Topic June / July 2019. As the threat of another world war grew ever more likely in the 1930s, Frontiersmen had hopes that they would be granted a named unit as they had in the First War. As retired senior officers, both Cdt.-General Brigadier Morton and his Chief of Staff, Colonel Dunn, had contacts in the War Office. They were made to understand that there was absolutely no chance that this would happen, but, as we saw in the last topic page on Yorkshire, the army was keen to recruit as many trained Frontiersmen of suitable age as possible. Colonel Dunn wrote to all Squadron O.C.s instructing them to forward to H.Q. a nominal roll of all ranks between the ages of 41 and 55 who were physically fit and able to pass a medical examination and who were not in a reserved occupation. There can be no doubt that these men were needed as senior n.c.o.s because of their past experience. Junior ranks of the army had no experience of battle conditions on the continent. We will never know how many sergeants and sergeant-majors who crossed the Channel with the British Expeditionary Force had gained the benefit of training and service with the Legion of Frontiersmen.
In Canada, Australia and New Zealand the demand to go and fight for the Mother Country which we saw in 1914 was nowhere near as fervent. In Canada, the Frontiersmen who did not join the armed forces were in big demand as auxiliaries to the Police. Police in many towns and cities in Canada relied heavily on the services of the Frontiersmen. They wore their own uniform which they paid for themselves with an auxiliary police badge above the left breast pocket. If extra auxiliaries were needed in nearby towns the Frontiersmen would travel there, again at their own expense, to provide back-up. Some Frontiersmen even used their own vehicles. In the town of Guelph, Ontario, Cpl Walter Smale used his own van, or panel truck, displaying a temporary sign on each side reading “Guelph Auxiliary Police”. This in spite of the fact that the R.C.M.P. had ended the official affiliation of the Legion. In New Zealand there was to be great concern about possible Japanese invasion, especially after Pearl Harbour, and so the Frontiersmen were used in home defence.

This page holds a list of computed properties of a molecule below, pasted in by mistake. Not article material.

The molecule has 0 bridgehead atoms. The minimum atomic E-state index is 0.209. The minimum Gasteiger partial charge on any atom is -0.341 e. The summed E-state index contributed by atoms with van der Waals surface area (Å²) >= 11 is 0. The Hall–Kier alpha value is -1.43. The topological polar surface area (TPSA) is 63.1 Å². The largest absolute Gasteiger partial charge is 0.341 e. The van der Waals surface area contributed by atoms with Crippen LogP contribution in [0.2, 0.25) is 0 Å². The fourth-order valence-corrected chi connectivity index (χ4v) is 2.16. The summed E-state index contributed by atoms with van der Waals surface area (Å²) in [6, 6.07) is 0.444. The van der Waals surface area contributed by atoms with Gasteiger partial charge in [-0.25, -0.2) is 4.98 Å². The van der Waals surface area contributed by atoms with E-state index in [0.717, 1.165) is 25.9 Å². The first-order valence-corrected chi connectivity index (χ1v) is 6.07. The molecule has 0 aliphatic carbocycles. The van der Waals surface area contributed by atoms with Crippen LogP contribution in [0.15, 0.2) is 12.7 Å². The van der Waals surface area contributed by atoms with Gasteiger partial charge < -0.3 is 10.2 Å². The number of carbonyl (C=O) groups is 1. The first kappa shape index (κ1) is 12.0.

Two letters written by Ernest F. (Fred) Meacock (1904-1985) in 1979 give the clearest picture possible of life in the Frontiersmen in the period before World War 2 and how the military eagerly recruited any trained Frontiersman they could at the start of that war. Meacock commanded No. 1Troop of “A” City of London Squadron, which has always been the elite Squadron of the Legion. He was also Equitation Officer for London Command. The Squadron was commanded by Capt. Lazenby. On the formation of the LDV/Home Guard Meacock was seconded as a weapon training officer until he joined the Royal Tank Regiment. He was badly wounded in the leg at El Alamein and invalided out of the army, but he did manage to wangle himself a position in the T.A. Reserve of Officers in a Cadet Unit. Although he was invited to rejoin the Legion after the war he declined as he could no longer ride due to his wound and he believed that all Frontiersmen should be able to ride.
Meacock remembered meeting Roger Pocock when he reviewed the City of London Squadron at a gymkhana at Northolt in 1937. Roger stayed the night under canvas and chatted until well into the night. Unfortunately Meacock did not say or did not remember what they talked about. Next morning Roger reviewed the Squadron and Meacock “was horrified to see behind him the cookhouse dog busily gnawing the Sunday joint in the grass. I have never known an inspection last so long.”
We will quote in full from Meacock’s second letter as this is the best and most well-written surviving account of what it was then like to be a Frontiersman:
“…I suppose my best plan will be briefly to outline the position as it appeared to me, a very young [age 33] troop commander in a squadron composed of hard-bitten troopers – many of them ex-commissioned officers all be-medalled and many decorated, most of them refusing to take any sort of rank, but all determined to have a good time in what was an incredible elite force. The discipline on parade was harsh – almost Prussian, but off parade was another matter. It was a very happy period of my life, especially as we knew that war was coming and we hoped, indeed we were promised, that we should serve as a unit under our own officers. When the Territorial Army was doubled overnight, we were asked whether we could supply NCOs and officers to help with the training of the new intakes, and there was an immediate response naturally. I vividly recall a TA Sgt-Major whispering in my ear,